Travel: Havana, Cuba
We're en route to the white sand beaches of Varadero, a three-hour bus east of Havana. Our 23-year-old tour guide Neicy, a Havana native or Habanamera, is fielding questions from her group of 50 American tourists visiting Cuba for the first time. She's just as curious about our impressions and to hear our questions as we are to have her answer them.
“If I had to choose one word to describe Cuba, it would be resilient," she says.
During the past four days, we've explored the capital. We puffed Cohibas and sipped mojitos at Hemingway's hangout La Bodegita del Medio. We cruised through neighborhoods in candy-colored Bel Airs envisioning the decadence and mid-century American glamour before the mansions and hotels fell into disrepair, and we spent our last night in the city swilling far too much Habana Club rum at the Tropicana before leaving to sunbathe in Varadero. We're completely enamored by the people we've met, speaking their melodic Spanish, serenading the streets with Guantanamera, and welcoming us all so warmly.
// SPOTIFY users, click here to play: Havana Cuba
Our expectations going into this trip were few, limited to what most Americans might associate with Cuba – the infamous Fidel Castro, photos of Jay-Z and Beyonce's highly politicized anniversary vacation, Cuba Libres, Cohibas and of course, Ricky Ricardo and the Tropicana. We eagerly anticipated what Havana would look like, developmentally frozen in 1959 when the American embargo was imposed, and considered this trip a rare opportunity, at least for a couple of Americans, to experience the city and pure concentration of Cuban culture the way it is before it inevitably changes.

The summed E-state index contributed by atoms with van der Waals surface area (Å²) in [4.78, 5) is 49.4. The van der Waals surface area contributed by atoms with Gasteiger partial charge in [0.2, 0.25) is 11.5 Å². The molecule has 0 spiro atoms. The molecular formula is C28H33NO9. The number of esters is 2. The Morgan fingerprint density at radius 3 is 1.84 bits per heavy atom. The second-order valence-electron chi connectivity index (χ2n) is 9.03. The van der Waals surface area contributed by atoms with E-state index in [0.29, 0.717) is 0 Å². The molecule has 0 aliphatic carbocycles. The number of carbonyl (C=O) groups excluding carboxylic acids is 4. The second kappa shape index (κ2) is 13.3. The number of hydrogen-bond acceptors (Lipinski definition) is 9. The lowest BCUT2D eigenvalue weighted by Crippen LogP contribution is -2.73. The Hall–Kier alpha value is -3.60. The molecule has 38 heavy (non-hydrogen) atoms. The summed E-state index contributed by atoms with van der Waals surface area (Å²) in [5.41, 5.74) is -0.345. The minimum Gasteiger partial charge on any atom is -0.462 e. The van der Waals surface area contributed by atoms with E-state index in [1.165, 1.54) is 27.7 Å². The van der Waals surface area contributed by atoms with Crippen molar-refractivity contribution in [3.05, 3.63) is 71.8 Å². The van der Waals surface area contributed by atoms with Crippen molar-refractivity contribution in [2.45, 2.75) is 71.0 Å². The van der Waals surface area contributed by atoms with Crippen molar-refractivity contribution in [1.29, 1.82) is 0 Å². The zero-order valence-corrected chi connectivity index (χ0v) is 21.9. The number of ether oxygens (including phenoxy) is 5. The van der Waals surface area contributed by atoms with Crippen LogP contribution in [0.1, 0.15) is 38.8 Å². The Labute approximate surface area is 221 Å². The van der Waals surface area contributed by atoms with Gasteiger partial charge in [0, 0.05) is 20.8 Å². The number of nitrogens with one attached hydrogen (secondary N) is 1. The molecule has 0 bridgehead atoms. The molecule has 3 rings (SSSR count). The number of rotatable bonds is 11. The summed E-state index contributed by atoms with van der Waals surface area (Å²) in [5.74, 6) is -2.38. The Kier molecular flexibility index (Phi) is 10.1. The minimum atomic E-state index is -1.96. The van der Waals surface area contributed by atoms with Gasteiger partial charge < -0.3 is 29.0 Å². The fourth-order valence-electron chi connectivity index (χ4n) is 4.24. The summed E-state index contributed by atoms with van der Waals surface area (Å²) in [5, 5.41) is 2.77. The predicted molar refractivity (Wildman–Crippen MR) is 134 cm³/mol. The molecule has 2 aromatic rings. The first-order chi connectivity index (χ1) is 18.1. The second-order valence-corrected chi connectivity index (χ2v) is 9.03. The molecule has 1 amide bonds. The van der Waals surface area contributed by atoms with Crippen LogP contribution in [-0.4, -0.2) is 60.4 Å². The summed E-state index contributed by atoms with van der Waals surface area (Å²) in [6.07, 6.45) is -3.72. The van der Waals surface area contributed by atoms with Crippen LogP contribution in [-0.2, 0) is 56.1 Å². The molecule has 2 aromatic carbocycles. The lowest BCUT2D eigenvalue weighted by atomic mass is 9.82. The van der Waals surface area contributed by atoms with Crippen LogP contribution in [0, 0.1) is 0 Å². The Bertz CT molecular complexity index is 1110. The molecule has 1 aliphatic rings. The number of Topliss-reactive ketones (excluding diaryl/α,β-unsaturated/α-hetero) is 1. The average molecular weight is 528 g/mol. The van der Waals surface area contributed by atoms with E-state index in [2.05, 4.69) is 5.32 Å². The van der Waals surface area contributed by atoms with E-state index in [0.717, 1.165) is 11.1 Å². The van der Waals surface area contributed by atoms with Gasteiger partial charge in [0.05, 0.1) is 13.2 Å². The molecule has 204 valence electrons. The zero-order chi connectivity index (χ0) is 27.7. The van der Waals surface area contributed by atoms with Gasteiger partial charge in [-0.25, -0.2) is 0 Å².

We flew from LAX to Miami, and from there it was a 50-minute flight into Havana. Although our embargo against Cuba severely limits the opportunity for Americans to fly direct, it is legal when traveling with a "People to People" educational license issued through group tours. This license means that technically we were not visiting as tourists but as Americans wishing to learn more about Cuban history and culture. We traveled with a group of air conditioning and heating business owners, my brother Will Urso of Urso Air Systems being one of them. Every year his equipment suppliers host an incentive trip. Last year was Ireland, the year before Thailand. When we heard that this year was Cuba, we pleaded and paid to tag along as guests. There are other ways to travel to Cuba, of course, legally and otherwise, but these educational group tours are becoming one of the most popular routes. According to Neicy, more than 500,000 Americans are expected to visit Cuba this year, nearly double the amount compared to 2013, and the loosened travel restrictions through the "People to People" program is one of the main reasons.
It's bizarre to step into a country only 90 miles from the U.S. that seems so mysterious and exotic, especially when its culture carries such strong remnants of American influence from the 1950s, a nostalgic period in our own history characterized as prosperous and idyllic. On our first day, drivers took each couple around in classic cars to explore Havana.
To balance the romanticism, we've also been reading "Against All Hope," a political prisoner’s memoir of abhorrent suffering after he was arrested in 1960 for opposing the communist takeover, or as it’s known in Cuba, the Triumph of the Revolution. We're all brushing up on our world history too, from the Ten Years War and the Platt Amendment, to Fidel's rise to power, his standoff with President Kennedy, and what the U.S. naval base in Guantanamo Bay has come to represent in recent American politics.